Jump Start Hypothesis

Sunaina Chugani, The University of Texas at Austin, USA
Rajagopal Raghunathan, The University of Texas at Austin, USA
Ying Zhang, The University of Texas at Austin, USA
Just as physical objects exhibit inertia (i.e., bodies in motion [rest] tend to stay in motion [rest] — Newton’s first law), we posit that individuals who have begun a task (vs. not begun) are more likely stay engaged in it. In study one, individuals who believed they were in motion with (vs. preparing to begin) a task showed higher motivation when pursuing a subsequent task. In study two, participants in motion [rest] enjoyed the same piece of music more when it was framed as energetic [relaxing], exhibiting inertial tendencies. Study three illustrates that individuals use this property of inertia in self-regulation.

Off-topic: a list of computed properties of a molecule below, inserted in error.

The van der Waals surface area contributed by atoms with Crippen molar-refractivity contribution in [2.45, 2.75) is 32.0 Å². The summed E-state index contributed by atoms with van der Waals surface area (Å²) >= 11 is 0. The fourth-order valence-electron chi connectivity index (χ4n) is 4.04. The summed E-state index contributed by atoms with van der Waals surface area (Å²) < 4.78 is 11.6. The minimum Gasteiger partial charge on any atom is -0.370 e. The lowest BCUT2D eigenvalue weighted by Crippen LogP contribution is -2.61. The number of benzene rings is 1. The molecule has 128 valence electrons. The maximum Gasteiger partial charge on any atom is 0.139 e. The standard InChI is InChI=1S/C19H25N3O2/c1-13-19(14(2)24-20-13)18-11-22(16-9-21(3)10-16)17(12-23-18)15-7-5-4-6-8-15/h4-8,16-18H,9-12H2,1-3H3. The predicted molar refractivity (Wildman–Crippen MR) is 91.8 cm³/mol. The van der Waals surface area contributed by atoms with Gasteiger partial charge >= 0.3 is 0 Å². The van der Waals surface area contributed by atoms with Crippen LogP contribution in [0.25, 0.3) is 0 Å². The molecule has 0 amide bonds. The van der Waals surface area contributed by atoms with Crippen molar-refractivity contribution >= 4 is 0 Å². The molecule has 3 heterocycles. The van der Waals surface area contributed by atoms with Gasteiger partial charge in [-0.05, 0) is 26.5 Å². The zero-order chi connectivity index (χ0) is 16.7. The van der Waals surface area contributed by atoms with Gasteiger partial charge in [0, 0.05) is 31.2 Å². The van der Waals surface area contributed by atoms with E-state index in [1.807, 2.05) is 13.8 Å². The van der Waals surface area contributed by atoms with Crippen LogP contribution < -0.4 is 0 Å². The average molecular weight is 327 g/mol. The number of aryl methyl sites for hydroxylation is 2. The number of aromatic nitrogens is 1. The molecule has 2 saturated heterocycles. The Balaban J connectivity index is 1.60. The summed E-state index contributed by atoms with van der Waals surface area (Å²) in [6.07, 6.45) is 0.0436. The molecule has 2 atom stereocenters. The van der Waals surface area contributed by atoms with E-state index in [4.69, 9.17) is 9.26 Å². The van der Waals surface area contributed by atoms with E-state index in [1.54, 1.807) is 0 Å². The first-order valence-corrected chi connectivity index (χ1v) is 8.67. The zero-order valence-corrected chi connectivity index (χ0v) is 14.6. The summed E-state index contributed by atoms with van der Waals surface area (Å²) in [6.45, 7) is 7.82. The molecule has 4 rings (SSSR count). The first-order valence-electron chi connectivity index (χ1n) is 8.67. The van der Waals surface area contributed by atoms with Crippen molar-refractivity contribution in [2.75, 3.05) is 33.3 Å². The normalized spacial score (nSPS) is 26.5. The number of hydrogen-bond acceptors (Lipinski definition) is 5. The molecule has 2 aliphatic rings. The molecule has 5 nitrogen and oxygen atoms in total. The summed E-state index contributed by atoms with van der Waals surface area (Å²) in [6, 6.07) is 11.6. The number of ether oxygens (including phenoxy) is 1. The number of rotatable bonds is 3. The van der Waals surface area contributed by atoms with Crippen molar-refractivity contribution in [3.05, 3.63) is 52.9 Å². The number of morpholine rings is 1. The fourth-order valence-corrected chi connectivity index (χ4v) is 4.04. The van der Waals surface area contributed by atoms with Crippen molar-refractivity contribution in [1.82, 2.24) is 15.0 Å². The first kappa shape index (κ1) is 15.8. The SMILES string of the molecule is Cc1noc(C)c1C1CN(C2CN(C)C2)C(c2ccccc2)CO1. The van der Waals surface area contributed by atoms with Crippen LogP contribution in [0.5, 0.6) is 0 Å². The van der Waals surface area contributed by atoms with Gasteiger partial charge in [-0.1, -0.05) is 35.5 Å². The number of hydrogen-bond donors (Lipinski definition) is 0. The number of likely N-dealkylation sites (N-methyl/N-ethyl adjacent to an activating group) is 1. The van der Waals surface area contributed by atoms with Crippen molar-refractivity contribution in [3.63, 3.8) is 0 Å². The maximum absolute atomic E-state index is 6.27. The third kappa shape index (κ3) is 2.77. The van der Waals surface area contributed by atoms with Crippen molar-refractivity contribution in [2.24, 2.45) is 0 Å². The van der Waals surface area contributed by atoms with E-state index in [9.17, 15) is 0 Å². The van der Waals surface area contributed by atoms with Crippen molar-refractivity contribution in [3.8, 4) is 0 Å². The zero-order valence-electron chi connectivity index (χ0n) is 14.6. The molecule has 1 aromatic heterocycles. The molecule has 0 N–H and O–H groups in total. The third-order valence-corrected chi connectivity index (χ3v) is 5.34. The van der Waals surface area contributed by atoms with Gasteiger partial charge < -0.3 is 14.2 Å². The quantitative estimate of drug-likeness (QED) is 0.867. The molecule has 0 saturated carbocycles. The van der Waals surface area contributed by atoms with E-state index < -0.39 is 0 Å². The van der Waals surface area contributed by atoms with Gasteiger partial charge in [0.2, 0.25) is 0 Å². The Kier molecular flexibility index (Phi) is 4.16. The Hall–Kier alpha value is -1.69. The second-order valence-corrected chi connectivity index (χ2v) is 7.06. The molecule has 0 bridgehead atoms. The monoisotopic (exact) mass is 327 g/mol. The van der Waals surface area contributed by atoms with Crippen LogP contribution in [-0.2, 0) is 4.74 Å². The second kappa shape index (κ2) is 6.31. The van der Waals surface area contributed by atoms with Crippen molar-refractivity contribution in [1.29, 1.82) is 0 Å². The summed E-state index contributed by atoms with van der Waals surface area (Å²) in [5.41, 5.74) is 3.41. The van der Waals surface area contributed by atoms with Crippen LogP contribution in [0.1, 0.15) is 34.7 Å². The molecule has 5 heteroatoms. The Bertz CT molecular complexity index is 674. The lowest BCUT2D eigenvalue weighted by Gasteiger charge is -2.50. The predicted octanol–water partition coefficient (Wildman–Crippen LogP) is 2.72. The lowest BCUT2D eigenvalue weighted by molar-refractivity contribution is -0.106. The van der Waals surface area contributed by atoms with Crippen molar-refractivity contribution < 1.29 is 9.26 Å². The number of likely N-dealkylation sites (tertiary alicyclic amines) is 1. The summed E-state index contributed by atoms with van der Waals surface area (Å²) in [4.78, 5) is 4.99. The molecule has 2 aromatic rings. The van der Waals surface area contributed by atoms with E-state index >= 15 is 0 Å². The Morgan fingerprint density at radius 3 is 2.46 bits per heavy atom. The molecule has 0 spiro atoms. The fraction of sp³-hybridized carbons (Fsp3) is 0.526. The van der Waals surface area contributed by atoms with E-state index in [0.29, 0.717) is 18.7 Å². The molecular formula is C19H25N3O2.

[ to cite ]:
Sunaina Chugani, Rajagopal Raghunathan, and Ying Zhang (2009) ,"Jump Start Hypothesis", in NA - Advances in Consumer Research Volume 36, eds. Ann L. McGill and Sharon Shavitt, Duluth, MN : Association for Consumer Research, Pages: 979-979.